Tattoos in the Workplace and the Shifting Perspective of Self-Expression
Posted on September 06 2012
Who isn’t dreaming of getting that perfect job? The one where they can walk in without fear of judgement, be happy because there is comfortable furniture in the office (something which is hugely important so if you don’t already do so then you need to change this and visit office monster or a similar company). For many young and aspiring people eager to enter into the working world, a common word of advice is often offered: don’t ever get a tattoo. The common assumption with tattoos is that they render a person almost entirely unemployable. Never mind if you are highly educated and a top performer in your field, if you’ve got a flower permanently inked onto your ankle, you’re destined for life with food stamps.
This quickly disintegrating misconception was birthed from the idea that the kind of person who would permanently mark their body was incapable of being professional, of following directions, and was unfit to represent an organization. Tattoos were for hippies from the 70’s; people who protested against capitalism and the established order. There was a sense of disconnect and a distrust between these two groups, and the tattoo was a clear indicator of which side you were on.
Today’s society functions much differently. Tattoos are not an indicator of rebellion or rejection, but of self-expression and individuality, which are now strongly encouraged. A tattoo no longer puts you into a category of miscreants, but instead demonstrates your love of Luigi from the Super Mario Brothers, or the Boston Red Sox. The kind of person sporting a tattoo has spread into every category, and every walk of life. It is no longer possible to make a value judgment on the character of a person based on the presence of a bit of body art.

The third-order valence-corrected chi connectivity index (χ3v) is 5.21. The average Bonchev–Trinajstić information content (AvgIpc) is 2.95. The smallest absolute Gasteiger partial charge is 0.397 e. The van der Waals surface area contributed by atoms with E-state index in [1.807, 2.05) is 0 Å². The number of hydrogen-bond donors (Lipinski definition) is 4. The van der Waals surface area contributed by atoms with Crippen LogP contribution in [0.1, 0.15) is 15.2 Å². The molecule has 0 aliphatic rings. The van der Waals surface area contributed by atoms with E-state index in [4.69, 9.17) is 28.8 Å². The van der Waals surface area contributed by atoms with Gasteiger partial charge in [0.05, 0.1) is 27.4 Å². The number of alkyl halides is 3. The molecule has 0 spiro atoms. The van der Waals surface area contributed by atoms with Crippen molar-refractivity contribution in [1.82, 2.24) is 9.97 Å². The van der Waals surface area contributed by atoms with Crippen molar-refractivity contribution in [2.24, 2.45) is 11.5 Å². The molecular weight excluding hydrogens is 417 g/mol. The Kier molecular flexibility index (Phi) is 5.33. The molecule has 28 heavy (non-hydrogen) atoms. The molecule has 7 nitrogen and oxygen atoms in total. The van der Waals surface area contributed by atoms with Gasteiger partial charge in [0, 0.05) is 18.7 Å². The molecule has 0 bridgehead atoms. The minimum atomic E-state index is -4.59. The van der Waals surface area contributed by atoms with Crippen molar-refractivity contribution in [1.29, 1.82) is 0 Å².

With this general increase in the acceptability of tattoos in our society, their appropriateness in a work context now comes from the message they present. Like anything else you put on display on your body (ie clothes), the obscene and inappropriate is still unaccepted. Having a tattoo on your arm will not prevent you from getting your next job by virtue of it being a tattoo, but if it is obscene, graphic, or glorifying of violence or sex, then it will. Things need to be kept at a reasonable level.
It would be ridiculous to expect to be hired for a job if you walked into the interview with a shirt displaying something offensive. The same holds true for tattoos. If you have a face tattoo like Mike Tyson or barbed wire covering your arms, you will be shown the door. Keep things within reason. You no longer need to worry about the presence of a tattoo, even a clearly visible one, as long as the message it sends, or the image displayed is appropriate.
As we continue to move forward, and those who still refuse to let go of their distrust of tattoos move on from the working world, these markings will only continue to become more and more common. More companies are starting to accept tattoos, so it’s likely that they won’t be much of a problem in the future. As the fight for talented workers becomes harder, companies are having to focus on candidates with the best skill sets to benefit their companies. Tattoos are not going to get in the way of someone doing a good job, so many companies are starting to focus on acquiring people for their talents instead. They are also following advice from websites like https://www.qualtrics.com/experience-management/employee/employee-experience/ to make sure their employees have the best experiences with the company. This makes them want to work hard for the company.
About the Author of “Tattoos in the Workplace and the Shifting Perspective of Self-Expression”:
Written by Clinton Garvin for the San Diego accident lawyers at AA Accident Attorneys.